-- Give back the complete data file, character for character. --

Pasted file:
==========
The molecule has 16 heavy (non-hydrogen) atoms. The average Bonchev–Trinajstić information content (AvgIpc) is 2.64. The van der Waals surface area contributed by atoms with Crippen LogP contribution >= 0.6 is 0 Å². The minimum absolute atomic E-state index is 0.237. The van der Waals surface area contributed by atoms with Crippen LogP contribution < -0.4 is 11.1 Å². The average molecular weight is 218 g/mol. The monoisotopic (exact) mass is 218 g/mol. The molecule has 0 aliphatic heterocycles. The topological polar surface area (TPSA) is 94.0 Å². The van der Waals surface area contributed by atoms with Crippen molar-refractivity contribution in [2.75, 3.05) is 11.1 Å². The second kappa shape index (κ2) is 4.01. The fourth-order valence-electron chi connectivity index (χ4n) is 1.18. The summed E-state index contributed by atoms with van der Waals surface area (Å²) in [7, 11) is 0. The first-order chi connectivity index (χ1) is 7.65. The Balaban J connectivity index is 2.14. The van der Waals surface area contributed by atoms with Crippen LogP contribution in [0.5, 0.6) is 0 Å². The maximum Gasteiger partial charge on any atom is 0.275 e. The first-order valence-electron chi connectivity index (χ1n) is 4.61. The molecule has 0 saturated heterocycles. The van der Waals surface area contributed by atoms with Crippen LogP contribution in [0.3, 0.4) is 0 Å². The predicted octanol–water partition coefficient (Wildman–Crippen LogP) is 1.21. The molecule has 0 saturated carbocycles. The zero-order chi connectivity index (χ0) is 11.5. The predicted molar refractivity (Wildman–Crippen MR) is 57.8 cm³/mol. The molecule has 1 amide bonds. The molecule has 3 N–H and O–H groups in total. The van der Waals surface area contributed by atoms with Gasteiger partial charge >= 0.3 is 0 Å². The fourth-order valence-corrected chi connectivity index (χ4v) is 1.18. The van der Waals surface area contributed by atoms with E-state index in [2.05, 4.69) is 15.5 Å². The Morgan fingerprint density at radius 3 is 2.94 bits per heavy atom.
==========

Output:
The molecule has 16 heavy (non-hydrogen) atoms. The average Bonchev–Trinajstić information content (AvgIpc) is 2.64. The van der Waals surface area contributed by atoms with Crippen LogP contribution >= 0.6 is 0 Å². The minimum absolute atomic E-state index is 0.237. The van der Waals surface area contributed by atoms with Crippen LogP contribution < -0.4 is 11.1 Å². The average molecular weight is 218 g/mol. The monoisotopic (exact) mass is 218 g/mol. The molecule has 0 aliphatic heterocycles. The topological polar surface area (TPSA) is 94.0 Å². The van der Waals surface area contributed by atoms with Crippen molar-refractivity contribution in [2.75, 3.05) is 11.1 Å². The second kappa shape index (κ2) is 4.01. The fourth-order valence-electron chi connectivity index (χ4n) is 1.18. The summed E-state index contributed by atoms with van der Waals surface area (Å²) in [7, 11) is 0. The first-order chi connectivity index (χ1) is 7.65. The Balaban J connectivity index is 2.14. The van der Waals surface area contributed by atoms with Crippen LogP contribution in [0.5, 0.6) is 0 Å². The maximum Gasteiger partial charge on any atom is 0.275 e. The first-order valence-electron chi connectivity index (χ1n) is 4.61. The molecule has 0 saturated heterocycles. The van der Waals surface area contributed by atoms with Crippen LogP contribution in [0.3, 0.4) is 0 Å². The predicted octanol–water partition coefficient (Wildman–Crippen LogP) is 1.21. The molecule has 0 saturated carbocycles. The zero-order chi connectivity index (χ0) is 11.5. The predicted molar refractivity (Wildman–Crippen MR) is 57.8 cm³/mol. The molecule has 1 amide bonds. The molecule has 3 N–H and O–H groups in total. The van der Waals surface area contributed by atoms with Gasteiger partial charge >= 0.3 is 0 Å². The fourth-order valence-corrected chi connectivity index (χ4v) is 1.18. The van der Waals surface area contributed by atoms with E-state index in [2.05, 4.69) is 15.5 Å². The Morgan fingerprint density at radius 3 is 2.94 bits per heavy atom.